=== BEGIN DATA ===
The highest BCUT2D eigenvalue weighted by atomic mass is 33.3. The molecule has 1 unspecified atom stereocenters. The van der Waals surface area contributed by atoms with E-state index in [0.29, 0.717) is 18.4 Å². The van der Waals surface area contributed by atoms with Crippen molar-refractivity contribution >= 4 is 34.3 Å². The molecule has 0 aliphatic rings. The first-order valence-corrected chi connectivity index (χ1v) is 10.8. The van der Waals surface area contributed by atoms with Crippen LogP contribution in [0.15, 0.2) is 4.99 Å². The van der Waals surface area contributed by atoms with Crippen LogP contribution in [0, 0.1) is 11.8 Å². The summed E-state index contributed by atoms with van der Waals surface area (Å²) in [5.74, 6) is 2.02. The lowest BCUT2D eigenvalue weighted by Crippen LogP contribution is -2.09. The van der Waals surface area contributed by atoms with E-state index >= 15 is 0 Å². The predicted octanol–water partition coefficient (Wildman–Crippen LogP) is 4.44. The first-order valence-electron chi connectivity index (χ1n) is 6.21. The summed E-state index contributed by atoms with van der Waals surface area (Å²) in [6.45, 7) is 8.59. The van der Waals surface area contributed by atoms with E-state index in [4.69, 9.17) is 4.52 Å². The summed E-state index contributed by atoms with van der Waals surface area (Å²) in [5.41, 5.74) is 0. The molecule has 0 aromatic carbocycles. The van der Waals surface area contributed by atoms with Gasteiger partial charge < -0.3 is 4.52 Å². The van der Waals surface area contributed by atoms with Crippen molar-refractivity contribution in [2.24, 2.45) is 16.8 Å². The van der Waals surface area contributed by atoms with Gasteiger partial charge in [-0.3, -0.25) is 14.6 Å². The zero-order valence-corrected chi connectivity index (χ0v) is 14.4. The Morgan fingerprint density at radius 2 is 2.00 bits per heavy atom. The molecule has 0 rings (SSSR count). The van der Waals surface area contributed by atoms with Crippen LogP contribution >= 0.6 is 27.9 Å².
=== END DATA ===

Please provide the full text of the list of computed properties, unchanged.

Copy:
The highest BCUT2D eigenvalue weighted by atomic mass is 33.3. The molecule has 1 unspecified atom stereocenters. The van der Waals surface area contributed by atoms with E-state index in [0.29, 0.717) is 18.4 Å². The van der Waals surface area contributed by atoms with Crippen molar-refractivity contribution >= 4 is 34.3 Å². The molecule has 0 aliphatic rings. The first-order valence-corrected chi connectivity index (χ1v) is 10.8. The van der Waals surface area contributed by atoms with Crippen LogP contribution in [0.15, 0.2) is 4.99 Å². The van der Waals surface area contributed by atoms with Crippen LogP contribution in [0, 0.1) is 11.8 Å². The summed E-state index contributed by atoms with van der Waals surface area (Å²) in [5.74, 6) is 2.02. The lowest BCUT2D eigenvalue weighted by Crippen LogP contribution is -2.09. The van der Waals surface area contributed by atoms with E-state index >= 15 is 0 Å². The predicted octanol–water partition coefficient (Wildman–Crippen LogP) is 4.44. The first-order valence-electron chi connectivity index (χ1n) is 6.21. The summed E-state index contributed by atoms with van der Waals surface area (Å²) in [6.45, 7) is 8.59. The van der Waals surface area contributed by atoms with E-state index in [4.69, 9.17) is 4.52 Å². The summed E-state index contributed by atoms with van der Waals surface area (Å²) in [5.41, 5.74) is 0. The molecule has 0 aromatic carbocycles. The van der Waals surface area contributed by atoms with Gasteiger partial charge < -0.3 is 4.52 Å². The van der Waals surface area contributed by atoms with Crippen molar-refractivity contribution in [2.24, 2.45) is 16.8 Å². The van der Waals surface area contributed by atoms with Gasteiger partial charge in [-0.3, -0.25) is 14.6 Å². The zero-order valence-corrected chi connectivity index (χ0v) is 14.4. The Morgan fingerprint density at radius 2 is 2.00 bits per heavy atom. The molecule has 0 rings (SSSR count). The van der Waals surface area contributed by atoms with Crippen LogP contribution >= 0.6 is 27.9 Å².